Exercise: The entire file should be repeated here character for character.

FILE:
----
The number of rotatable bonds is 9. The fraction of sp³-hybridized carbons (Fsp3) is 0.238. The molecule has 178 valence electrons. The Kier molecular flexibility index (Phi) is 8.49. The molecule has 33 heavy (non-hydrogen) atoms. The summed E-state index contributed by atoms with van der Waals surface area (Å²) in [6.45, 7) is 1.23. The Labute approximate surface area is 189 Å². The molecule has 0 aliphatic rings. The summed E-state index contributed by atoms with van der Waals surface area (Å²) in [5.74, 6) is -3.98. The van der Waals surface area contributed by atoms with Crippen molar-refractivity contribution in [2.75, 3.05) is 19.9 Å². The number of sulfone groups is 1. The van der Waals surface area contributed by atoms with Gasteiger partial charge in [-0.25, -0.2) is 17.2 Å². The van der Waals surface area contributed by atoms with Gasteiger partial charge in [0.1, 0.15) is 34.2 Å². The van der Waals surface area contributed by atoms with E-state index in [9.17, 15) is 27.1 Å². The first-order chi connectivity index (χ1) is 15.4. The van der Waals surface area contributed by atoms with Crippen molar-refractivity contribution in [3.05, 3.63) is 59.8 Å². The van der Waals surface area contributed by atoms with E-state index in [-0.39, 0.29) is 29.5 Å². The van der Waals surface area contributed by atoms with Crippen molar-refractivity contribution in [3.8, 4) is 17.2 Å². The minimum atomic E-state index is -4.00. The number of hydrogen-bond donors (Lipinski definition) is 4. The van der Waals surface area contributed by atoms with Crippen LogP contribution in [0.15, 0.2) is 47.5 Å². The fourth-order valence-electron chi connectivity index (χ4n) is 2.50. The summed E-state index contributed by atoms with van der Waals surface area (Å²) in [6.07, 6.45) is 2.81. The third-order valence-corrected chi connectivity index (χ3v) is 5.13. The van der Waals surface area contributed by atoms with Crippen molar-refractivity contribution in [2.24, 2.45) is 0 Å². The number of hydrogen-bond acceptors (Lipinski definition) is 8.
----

The number of rotatable bonds is 9. The fraction of sp³-hybridized carbons (Fsp3) is 0.238. The molecule has 178 valence electrons. The Kier molecular flexibility index (Phi) is 8.49. The molecule has 33 heavy (non-hydrogen) atoms. The summed E-state index contributed by atoms with van der Waals surface area (Å²) in [6.45, 7) is 1.23. The Labute approximate surface area is 189 Å². The molecule has 0 aliphatic rings. The summed E-state index contributed by atoms with van der Waals surface area (Å²) in [5.74, 6) is -3.98. The van der Waals surface area contributed by atoms with Crippen molar-refractivity contribution in [2.75, 3.05) is 19.9 Å². The number of sulfone groups is 1. The van der Waals surface area contributed by atoms with Gasteiger partial charge in [-0.25, -0.2) is 17.2 Å². The van der Waals surface area contributed by atoms with Gasteiger partial charge in [0.1, 0.15) is 34.2 Å². The van der Waals surface area contributed by atoms with E-state index in [9.17, 15) is 27.1 Å². The first-order chi connectivity index (χ1) is 15.4. The van der Waals surface area contributed by atoms with Crippen molar-refractivity contribution in [3.05, 3.63) is 59.8 Å². The van der Waals surface area contributed by atoms with E-state index in [-0.39, 0.29) is 29.5 Å². The van der Waals surface area contributed by atoms with Crippen molar-refractivity contribution in [3.8, 4) is 17.2 Å². The minimum atomic E-state index is -4.00. The number of hydrogen-bond donors (Lipinski definition) is 4. The van der Waals surface area contributed by atoms with Crippen LogP contribution in [0.15, 0.2) is 47.5 Å². The fourth-order valence-electron chi connectivity index (χ4n) is 2.50. The summed E-state index contributed by atoms with van der Waals surface area (Å²) in [6.07, 6.45) is 2.81. The third-order valence-corrected chi connectivity index (χ3v) is 5.13. The van der Waals surface area contributed by atoms with Crippen molar-refractivity contribution in [2.24, 2.45) is 0 Å². The number of hydrogen-bond acceptors (Lipinski definition) is 8.